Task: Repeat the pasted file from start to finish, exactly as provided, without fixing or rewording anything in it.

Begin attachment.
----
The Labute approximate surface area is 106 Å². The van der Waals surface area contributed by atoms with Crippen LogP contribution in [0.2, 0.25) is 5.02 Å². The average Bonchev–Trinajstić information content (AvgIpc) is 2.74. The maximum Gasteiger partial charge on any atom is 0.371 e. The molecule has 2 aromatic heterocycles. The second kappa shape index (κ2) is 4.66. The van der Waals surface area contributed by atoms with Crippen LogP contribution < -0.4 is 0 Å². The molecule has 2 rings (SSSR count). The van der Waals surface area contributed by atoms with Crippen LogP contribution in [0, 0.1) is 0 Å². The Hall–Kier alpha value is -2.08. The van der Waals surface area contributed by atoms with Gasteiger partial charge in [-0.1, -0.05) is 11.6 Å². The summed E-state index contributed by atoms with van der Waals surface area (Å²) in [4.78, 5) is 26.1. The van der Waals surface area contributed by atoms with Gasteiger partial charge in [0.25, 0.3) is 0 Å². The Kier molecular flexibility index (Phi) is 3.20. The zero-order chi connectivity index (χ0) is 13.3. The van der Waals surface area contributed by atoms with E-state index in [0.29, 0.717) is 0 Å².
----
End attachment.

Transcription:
The Labute approximate surface area is 106 Å². The van der Waals surface area contributed by atoms with Crippen LogP contribution in [0.2, 0.25) is 5.02 Å². The average Bonchev–Trinajstić information content (AvgIpc) is 2.74. The maximum Gasteiger partial charge on any atom is 0.371 e. The molecule has 2 aromatic heterocycles. The second kappa shape index (κ2) is 4.66. The van der Waals surface area contributed by atoms with Crippen LogP contribution < -0.4 is 0 Å². The molecule has 2 rings (SSSR count). The van der Waals surface area contributed by atoms with Crippen LogP contribution in [0, 0.1) is 0 Å². The Hall–Kier alpha value is -2.08. The van der Waals surface area contributed by atoms with Gasteiger partial charge in [-0.1, -0.05) is 11.6 Å². The summed E-state index contributed by atoms with van der Waals surface area (Å²) in [4.78, 5) is 26.1. The van der Waals surface area contributed by atoms with Gasteiger partial charge in [0.25, 0.3) is 0 Å². The Kier molecular flexibility index (Phi) is 3.20. The zero-order chi connectivity index (χ0) is 13.3. The van der Waals surface area contributed by atoms with E-state index in [0.29, 0.717) is 0 Å².